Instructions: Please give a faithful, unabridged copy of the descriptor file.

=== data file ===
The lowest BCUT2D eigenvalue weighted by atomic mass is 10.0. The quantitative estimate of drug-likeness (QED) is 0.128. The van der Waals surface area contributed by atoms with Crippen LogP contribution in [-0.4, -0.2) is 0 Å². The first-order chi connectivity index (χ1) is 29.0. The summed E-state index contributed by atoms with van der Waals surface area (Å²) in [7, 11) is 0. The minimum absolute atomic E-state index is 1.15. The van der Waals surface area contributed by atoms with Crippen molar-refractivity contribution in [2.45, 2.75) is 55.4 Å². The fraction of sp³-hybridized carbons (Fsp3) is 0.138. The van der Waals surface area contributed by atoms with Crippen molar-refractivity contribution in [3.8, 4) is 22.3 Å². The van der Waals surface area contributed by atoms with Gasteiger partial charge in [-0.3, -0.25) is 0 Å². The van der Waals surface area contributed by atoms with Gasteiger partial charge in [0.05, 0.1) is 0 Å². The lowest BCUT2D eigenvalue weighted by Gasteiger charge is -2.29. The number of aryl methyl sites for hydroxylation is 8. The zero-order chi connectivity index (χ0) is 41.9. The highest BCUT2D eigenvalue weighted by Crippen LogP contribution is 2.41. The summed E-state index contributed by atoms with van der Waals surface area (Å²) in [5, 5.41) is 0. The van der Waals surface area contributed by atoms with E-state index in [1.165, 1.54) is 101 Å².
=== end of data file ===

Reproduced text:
The lowest BCUT2D eigenvalue weighted by atomic mass is 10.0. The quantitative estimate of drug-likeness (QED) is 0.128. The van der Waals surface area contributed by atoms with Crippen LogP contribution in [-0.4, -0.2) is 0 Å². The first-order chi connectivity index (χ1) is 29.0. The summed E-state index contributed by atoms with van der Waals surface area (Å²) in [7, 11) is 0. The minimum absolute atomic E-state index is 1.15. The van der Waals surface area contributed by atoms with Crippen molar-refractivity contribution in [2.45, 2.75) is 55.4 Å². The fraction of sp³-hybridized carbons (Fsp3) is 0.138. The van der Waals surface area contributed by atoms with Crippen molar-refractivity contribution in [3.8, 4) is 22.3 Å². The van der Waals surface area contributed by atoms with Gasteiger partial charge in [-0.3, -0.25) is 0 Å². The van der Waals surface area contributed by atoms with Gasteiger partial charge in [0.05, 0.1) is 0 Å². The lowest BCUT2D eigenvalue weighted by Gasteiger charge is -2.29. The number of aryl methyl sites for hydroxylation is 8. The zero-order chi connectivity index (χ0) is 41.9. The highest BCUT2D eigenvalue weighted by Crippen LogP contribution is 2.41. The summed E-state index contributed by atoms with van der Waals surface area (Å²) in [5, 5.41) is 0. The van der Waals surface area contributed by atoms with E-state index in [1.165, 1.54) is 101 Å².